Amazon favors own profits over relevance in its search results

Amazon has been the subject of much scrutiny after a recently published report revealed it prioritizes its own earnings over relevance in the platform’s search results. The e-commerce giant’s shares fell significantly following the report.

Originally published by The Wall Street Journal on Monday, the article details how Amazon adjusts its search result to prominently feature products that the company will profit from the most. Something that might be described as tantamount to discreetly running ads above organic results.

Amazon secretly changed its algorithm for search result rankings late last year according to the outlet. A move that doesn’t adhere to the company’s emphasis on customer satisfaction and bestselling items.

The e-commerce platform’s spokeswoman Angie Newman claims the outlet reported inaccurate facts in its article. “The fact is that we have not changed the criteria we use to rank search results to include profitability,” she tells Bloomberg. “We feature the products customers want, regardless of whether they are our own brands or products offered by selling partners.”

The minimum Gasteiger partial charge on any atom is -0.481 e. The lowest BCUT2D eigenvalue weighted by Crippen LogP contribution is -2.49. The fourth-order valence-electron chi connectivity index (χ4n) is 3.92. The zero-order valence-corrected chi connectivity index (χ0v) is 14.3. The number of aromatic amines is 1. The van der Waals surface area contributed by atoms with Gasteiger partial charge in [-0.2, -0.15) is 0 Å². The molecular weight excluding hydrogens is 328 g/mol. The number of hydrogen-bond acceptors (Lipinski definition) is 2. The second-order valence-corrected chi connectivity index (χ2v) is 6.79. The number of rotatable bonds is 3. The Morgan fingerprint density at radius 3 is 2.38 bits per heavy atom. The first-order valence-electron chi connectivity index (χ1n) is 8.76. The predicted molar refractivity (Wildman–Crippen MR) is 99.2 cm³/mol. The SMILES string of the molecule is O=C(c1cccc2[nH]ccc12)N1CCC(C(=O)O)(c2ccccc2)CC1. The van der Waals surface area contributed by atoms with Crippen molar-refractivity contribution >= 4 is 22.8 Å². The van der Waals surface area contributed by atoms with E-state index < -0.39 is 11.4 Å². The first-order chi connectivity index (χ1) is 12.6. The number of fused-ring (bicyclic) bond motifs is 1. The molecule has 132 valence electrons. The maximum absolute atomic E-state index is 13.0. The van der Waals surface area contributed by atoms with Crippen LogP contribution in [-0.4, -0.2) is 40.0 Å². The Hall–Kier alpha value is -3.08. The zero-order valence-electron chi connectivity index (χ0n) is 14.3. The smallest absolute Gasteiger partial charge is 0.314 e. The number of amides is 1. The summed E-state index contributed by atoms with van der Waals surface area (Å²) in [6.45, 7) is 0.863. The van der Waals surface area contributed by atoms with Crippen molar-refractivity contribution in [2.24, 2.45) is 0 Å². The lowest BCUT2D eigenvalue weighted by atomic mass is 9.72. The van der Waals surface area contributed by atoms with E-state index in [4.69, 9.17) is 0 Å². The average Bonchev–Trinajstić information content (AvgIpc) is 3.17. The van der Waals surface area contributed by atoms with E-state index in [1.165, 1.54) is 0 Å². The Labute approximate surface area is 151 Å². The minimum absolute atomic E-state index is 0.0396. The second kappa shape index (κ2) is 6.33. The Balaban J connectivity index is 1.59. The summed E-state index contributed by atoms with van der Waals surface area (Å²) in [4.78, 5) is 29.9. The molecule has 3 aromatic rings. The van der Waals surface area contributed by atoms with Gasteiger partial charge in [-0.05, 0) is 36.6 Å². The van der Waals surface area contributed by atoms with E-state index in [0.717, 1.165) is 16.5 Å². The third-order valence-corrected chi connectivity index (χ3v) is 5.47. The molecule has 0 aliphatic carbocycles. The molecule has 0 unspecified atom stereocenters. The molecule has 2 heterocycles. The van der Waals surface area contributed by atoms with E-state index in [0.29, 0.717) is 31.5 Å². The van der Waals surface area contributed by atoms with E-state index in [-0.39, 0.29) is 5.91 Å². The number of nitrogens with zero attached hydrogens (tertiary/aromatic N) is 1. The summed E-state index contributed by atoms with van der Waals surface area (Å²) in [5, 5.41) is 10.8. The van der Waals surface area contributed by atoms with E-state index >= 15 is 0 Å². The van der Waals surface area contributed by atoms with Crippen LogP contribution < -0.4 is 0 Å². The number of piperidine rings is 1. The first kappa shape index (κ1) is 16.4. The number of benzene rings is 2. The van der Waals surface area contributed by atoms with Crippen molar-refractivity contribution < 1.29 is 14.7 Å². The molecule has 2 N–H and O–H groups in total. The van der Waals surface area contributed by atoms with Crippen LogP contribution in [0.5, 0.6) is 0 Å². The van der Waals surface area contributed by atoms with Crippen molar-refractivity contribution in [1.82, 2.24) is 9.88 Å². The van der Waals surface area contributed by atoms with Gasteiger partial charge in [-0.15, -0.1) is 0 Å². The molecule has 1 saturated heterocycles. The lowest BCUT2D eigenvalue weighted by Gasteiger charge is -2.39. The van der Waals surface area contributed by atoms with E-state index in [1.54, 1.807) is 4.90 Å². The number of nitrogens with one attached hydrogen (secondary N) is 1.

Newman adds that while the company includes long-term profitability in its search result algorithms, decisions were not based on that sole metric.

Apple, Facebook and Google are also under scrutiny over how they autonomously administer their massive digital platforms. The tech giants’ critics allege that they favor their own products and services over those from rivals. This stifles competition in the digital market in their favor. Critics have called for the regulation of control over their platforms.

“The optics are bad, because it lines up with these theories about how we think the platforms are abusing their power, favoring their own business,” Cardozo Law School professor Sam Weinstein’s shares his views on the matter.

Christian Woods
Christian Woods
Christian is a morning reporter and technology columnist for Best in Australia. Christian has worked in the media since 2000, in a range of locations. He joined Best in Australia in 2018, and began working in Melbourne in 2019.
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